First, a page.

Brown, whose casting was announced earlier this week, said that the script "is absolutely fantastic," and raises some "really provocative questions."
"It is politically astute. It is incredibly socially relevant," Brown told ET at the 2017 Film Independent Filmmaker Grant and Spirit Award Nominees Brunch in Los Angeles on Saturday.
"It’s not just an action film; it addresses the climate today of Africans and African-Americans — across the country and across the world — in a way that people will really be excited about," he added.
Brown is set to star opposite Chadwick Boseman, who plays the eponymous Marvel hero
, as well as Michael B. Jordan, Forest Whitaker, Lupita Nyong'o, Danai Gurira, Angela Bassett, Martin Freeman and Andy Serkis.
In the film, Boseman stars as T'Challa, the young king of the African nation of Wakanda, who also serves as the country's masked protector under the guise of the Black Panther. The character was first introduced in the MCU in Captain America: Civil War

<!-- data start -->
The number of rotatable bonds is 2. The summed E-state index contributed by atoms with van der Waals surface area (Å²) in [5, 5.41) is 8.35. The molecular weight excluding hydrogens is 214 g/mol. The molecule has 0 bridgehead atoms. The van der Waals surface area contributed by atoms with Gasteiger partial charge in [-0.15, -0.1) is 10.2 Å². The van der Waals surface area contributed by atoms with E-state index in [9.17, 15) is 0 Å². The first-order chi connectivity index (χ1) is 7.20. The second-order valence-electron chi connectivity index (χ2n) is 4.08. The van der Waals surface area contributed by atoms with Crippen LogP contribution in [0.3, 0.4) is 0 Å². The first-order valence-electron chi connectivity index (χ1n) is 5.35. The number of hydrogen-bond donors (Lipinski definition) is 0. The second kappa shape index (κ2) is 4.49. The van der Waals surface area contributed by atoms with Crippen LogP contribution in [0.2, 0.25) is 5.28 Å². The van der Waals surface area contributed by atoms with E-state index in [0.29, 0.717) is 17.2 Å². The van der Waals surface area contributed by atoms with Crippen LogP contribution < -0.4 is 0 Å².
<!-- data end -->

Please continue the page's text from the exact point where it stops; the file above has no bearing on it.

, where Boseman delivered one of the film's standout performances.
Brown has remained tight-lipped regarding his role in the movie, but did share what he could, explaining, "My character, N’Jobu, is from T’Challa’s past."
"And basically, without losing a testicle, I don’t think I can say anything else," Brown quipped. "I want to keep them both."
While N'Jobu doesn't appear in any existing Black Panther comics, fans and comic lovers have offered many theories regarding what role Brown's character will play in the epic Wakandan tale. Some have suggested he could play the man who trained T'Challa in the ways of combat, while others have speculated that he could play the father of the film's possible villain, Erik Killmonger (Jordan).
Given the extreme secrecy Marvel usually demands from its cast and crew, it's unlikely that fans will get any real clues until the first trailers drop later this year.
Black Panther, directed by Creed helmer Ryan Coogler, is slated to hit theaters Feb. 16, 2018.